By Simone Poliandri
This week we pay homage to amateur youth football, showcasing a gem by Farai Mutatu, a Zimbabwean player of TNT Dynamite Soccer U13 Boys Red team of Lansing, Michigan. In the 29th minute of the first game of the season against team SCOR, Farai scored the game winning goal by bicycle kicking a deflected ball into the opponent net. A feat of readiness and great coordination. The final score of the match, played on April 16, was 3-2.
Why I won’t be using the term NUTMEG in football again. Wiki dispels the notion the term derives from the never present Tony Nutmeg of Leeds United, and in citing Brain Granville and other football scholars suggest the term probably came from nutmeg export business where unscrupulous traders slipped wooden replicas into sacks and barrels. But like Roy Hodgson’s Apartheid years (also recently missing from Wiki and currently being airbrushed from history by the BBC and others) the most likely origin of the term and how it slipped into the football narrative comes from the Transatlantic Slave Trade.
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The football skills of Richard W. Msimang, a prominent early member of the now 100-year-old African National Congress in South Africa, were reportedly as sharp as his legal mind and political acumen. Last year on this blog I posted a portion of an article published in a 1913 issue of the ANC’s newspaper Abantu Batho (given to me by Peter Limb) that provided a glimpse into Msimang’s sporting past as a student in South Africa and Britain.
Born in Edendale, a freehold black area on the outskirts of Pietermaritzburg, KwaZulu-Natal, a community with a well-deserved reputation for defiance of colonial authority, Richard and his brothers Selby and Herbert grew up refusing to be black servants of white masters. Sport, formal education, and political activism channeled the enlightened self-interest of the Msimangs much like they informed the 20th-century South African struggle for political and cultural empowerment. Thanks to the kindness and generosity of Geoff Bisson (Queen’s College, Taunton), Brian Willan (Rhodes University), and once again Peter Limb, I can now share additional evidence of Richard Msimang’s prowess on the football and rugby pitch.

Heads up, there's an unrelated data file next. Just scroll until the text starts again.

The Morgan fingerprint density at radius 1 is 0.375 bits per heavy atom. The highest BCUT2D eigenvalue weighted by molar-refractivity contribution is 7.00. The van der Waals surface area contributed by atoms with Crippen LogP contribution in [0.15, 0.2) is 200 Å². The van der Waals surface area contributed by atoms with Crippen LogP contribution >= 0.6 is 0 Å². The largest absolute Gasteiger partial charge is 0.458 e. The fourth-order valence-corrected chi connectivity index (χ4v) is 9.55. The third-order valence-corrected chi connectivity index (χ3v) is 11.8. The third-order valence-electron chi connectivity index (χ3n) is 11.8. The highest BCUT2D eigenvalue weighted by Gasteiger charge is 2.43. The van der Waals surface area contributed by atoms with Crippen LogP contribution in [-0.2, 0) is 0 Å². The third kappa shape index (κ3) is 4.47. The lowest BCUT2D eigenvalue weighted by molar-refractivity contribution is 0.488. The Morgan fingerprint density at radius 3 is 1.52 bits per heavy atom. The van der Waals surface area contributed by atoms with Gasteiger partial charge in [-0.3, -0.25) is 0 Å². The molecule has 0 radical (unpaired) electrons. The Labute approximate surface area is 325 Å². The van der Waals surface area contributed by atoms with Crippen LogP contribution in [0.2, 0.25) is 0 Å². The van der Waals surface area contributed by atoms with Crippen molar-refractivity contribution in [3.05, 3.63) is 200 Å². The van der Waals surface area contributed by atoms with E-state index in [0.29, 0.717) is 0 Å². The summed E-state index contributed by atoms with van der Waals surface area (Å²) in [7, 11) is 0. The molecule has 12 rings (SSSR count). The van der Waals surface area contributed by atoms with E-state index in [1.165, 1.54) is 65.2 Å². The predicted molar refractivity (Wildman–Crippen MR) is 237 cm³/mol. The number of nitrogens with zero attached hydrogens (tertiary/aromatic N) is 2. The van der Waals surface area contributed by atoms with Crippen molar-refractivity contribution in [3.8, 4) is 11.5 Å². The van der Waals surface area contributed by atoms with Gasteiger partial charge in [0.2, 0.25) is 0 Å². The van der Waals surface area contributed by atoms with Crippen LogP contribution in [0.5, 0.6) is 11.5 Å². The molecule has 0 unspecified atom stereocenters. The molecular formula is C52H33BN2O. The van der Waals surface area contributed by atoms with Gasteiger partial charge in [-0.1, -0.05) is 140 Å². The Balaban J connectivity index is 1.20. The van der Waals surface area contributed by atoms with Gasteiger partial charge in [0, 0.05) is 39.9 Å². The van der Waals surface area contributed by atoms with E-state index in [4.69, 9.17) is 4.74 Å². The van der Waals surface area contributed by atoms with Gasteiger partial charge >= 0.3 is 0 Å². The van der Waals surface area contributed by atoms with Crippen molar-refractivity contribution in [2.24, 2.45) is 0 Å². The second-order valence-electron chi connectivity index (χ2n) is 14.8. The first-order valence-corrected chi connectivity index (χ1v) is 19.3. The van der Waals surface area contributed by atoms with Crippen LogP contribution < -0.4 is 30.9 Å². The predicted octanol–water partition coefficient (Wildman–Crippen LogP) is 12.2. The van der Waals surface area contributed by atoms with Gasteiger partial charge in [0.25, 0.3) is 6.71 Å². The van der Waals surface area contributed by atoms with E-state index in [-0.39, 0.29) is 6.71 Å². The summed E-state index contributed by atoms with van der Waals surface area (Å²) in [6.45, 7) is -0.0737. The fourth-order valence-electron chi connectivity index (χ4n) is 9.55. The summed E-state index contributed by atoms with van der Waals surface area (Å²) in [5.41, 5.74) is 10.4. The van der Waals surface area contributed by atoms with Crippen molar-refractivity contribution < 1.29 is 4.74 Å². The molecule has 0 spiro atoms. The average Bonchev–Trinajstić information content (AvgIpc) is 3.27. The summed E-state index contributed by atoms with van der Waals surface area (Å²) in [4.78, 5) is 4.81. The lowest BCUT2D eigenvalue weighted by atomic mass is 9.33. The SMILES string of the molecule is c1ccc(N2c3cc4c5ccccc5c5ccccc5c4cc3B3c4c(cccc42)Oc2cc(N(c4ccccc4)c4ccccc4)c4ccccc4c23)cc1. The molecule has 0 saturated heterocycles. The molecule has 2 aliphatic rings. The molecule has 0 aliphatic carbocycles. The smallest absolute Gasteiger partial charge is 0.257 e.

The revealing passage below focuses on Msimang’s time at Queen’s College, Taunton (see postcard), a boarding school in the West of England. In his book History of Queen’s College, Taunton (Taunton, England: Old Queenians’ Association, 1957; p. 157), H. J. Channon writes:
On a cold, wet afternoon in November, 1904, a few of us were practising shooting at goal on the Lower. We noticed a dark figure, in a bowler hat and a heavy black overcoat, standing on the terrace watching us. It was the first day at Queen’s of a Zulu, R. W. ‘Msimang. He passed through the gap on to the field. The soccer ball was thrown to him, and he could not resist the temptation of racing towards it. Unfortunately for him the ball stopped just in front of a deep pool. Through the water ‘Oomsi dashed, slipped and sat down, with his bowler floating away from him. We took him up to the Linen Room for a complete change of clothes. His charming smile we saw for the first time it never seemed to desert him. In his own country he had played a lot of soccer, but on the hard grounds he had never worn boots. It was not long before he was in the first XI, and at first when the ground was hard he dispensed, with football boots. I can see him now dashing down the left wing to the corner flag and middling the ball with perfect accuracy. After several years he was articled to a Taunton solicitor, but continued to live at the school. He took up rugby, and became the most popular player Taunton has ever had. The crowd loved to see him emerge with a smile from the bottom of a heap of forwards. He was a brilliant scrum-half [fly half according to Willan], tough and with a swerve that made it difficult to bring him down. So popular was he, that sometimes he had to leave the ground by a back exit to avoid the crowd. After he had passed his final law examination he returned to South Africa, where he became a State Attorney under the Transvaal Government.
ESPN The Magazine’s Money Issue salary survey project reveals that average paychecks of athletes in US professional leagues pale in comparison to the wages of top soccer players in Europe. Barcelona topped the rankings with a total wage bill of $217 million and an average player salary of $8.7 million. Real Madrid’s average wages came in second at about $7.8 million though the club’s total payroll was about $3 million less than the New York Yankees baseball team.
7 of the top 10 highest paying sports teams are European soccer clubs, including Manchester City, Chelsea, AC Milan, Bayern Munich, and Inter. The lowest-paying teams are from Major League Soccer and the Canadian Football League.
The survey was conducted by sportingintelligence.com for ESPN. It accounted for 278 teams in 14 major pro leagues, covering seven sports in 10 countries, comprising 7,925 athletes making a combined $15.69 billion in salary. Read the full article here.
For more information, see Deloitte’s annual report on European soccer revenues here.